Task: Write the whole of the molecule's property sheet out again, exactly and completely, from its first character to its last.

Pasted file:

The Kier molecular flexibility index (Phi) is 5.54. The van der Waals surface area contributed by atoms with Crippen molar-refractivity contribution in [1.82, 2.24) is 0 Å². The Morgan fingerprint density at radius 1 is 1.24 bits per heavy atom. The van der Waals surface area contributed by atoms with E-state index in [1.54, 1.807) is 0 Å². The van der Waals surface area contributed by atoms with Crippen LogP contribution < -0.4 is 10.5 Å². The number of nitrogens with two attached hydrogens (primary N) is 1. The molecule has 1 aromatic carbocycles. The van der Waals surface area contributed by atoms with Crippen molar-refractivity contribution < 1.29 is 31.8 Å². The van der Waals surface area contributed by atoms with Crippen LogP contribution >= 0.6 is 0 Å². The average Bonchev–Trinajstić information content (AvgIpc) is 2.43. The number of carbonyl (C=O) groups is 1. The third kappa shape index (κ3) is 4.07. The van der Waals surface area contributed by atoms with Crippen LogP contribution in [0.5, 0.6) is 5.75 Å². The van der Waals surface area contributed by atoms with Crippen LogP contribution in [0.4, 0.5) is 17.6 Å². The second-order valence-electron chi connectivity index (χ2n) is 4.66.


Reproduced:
The Kier molecular flexibility index (Phi) is 5.54. The van der Waals surface area contributed by atoms with Crippen molar-refractivity contribution in [1.82, 2.24) is 0 Å². The Morgan fingerprint density at radius 1 is 1.24 bits per heavy atom. The van der Waals surface area contributed by atoms with E-state index in [1.54, 1.807) is 0 Å². The van der Waals surface area contributed by atoms with Crippen LogP contribution < -0.4 is 10.5 Å². The number of nitrogens with two attached hydrogens (primary N) is 1. The molecule has 1 aromatic carbocycles. The van der Waals surface area contributed by atoms with Crippen molar-refractivity contribution < 1.29 is 31.8 Å². The van der Waals surface area contributed by atoms with Crippen LogP contribution >= 0.6 is 0 Å². The average Bonchev–Trinajstić information content (AvgIpc) is 2.43. The number of carbonyl (C=O) groups is 1. The third kappa shape index (κ3) is 4.07. The van der Waals surface area contributed by atoms with Crippen LogP contribution in [0.5, 0.6) is 5.75 Å². The van der Waals surface area contributed by atoms with Crippen LogP contribution in [0.4, 0.5) is 17.6 Å². The second-order valence-electron chi connectivity index (χ2n) is 4.66.